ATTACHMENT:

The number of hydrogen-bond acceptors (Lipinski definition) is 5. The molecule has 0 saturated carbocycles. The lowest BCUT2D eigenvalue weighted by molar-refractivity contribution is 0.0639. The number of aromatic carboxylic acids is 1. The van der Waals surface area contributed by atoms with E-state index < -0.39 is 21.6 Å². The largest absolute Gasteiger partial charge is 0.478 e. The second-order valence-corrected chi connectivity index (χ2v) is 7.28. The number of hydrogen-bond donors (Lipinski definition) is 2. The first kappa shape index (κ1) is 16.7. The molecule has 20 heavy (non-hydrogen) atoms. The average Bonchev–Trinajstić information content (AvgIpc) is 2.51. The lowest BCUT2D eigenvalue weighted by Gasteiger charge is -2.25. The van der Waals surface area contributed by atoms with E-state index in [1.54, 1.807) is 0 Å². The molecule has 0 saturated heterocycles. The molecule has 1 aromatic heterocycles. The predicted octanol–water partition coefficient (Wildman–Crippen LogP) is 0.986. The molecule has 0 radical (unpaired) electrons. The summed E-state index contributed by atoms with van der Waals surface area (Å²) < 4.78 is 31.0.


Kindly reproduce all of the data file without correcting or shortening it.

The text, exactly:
The number of hydrogen-bond acceptors (Lipinski definition) is 5. The molecule has 0 saturated carbocycles. The lowest BCUT2D eigenvalue weighted by molar-refractivity contribution is 0.0639. The number of aromatic carboxylic acids is 1. The van der Waals surface area contributed by atoms with E-state index < -0.39 is 21.6 Å². The largest absolute Gasteiger partial charge is 0.478 e. The second-order valence-corrected chi connectivity index (χ2v) is 7.28. The number of hydrogen-bond donors (Lipinski definition) is 2. The first kappa shape index (κ1) is 16.7. The molecule has 20 heavy (non-hydrogen) atoms. The average Bonchev–Trinajstić information content (AvgIpc) is 2.51. The lowest BCUT2D eigenvalue weighted by Gasteiger charge is -2.25. The van der Waals surface area contributed by atoms with E-state index in [1.54, 1.807) is 0 Å². The molecule has 0 saturated heterocycles. The molecule has 1 aromatic heterocycles. The predicted octanol–water partition coefficient (Wildman–Crippen LogP) is 0.986. The molecule has 0 radical (unpaired) electrons. The summed E-state index contributed by atoms with van der Waals surface area (Å²) < 4.78 is 31.0.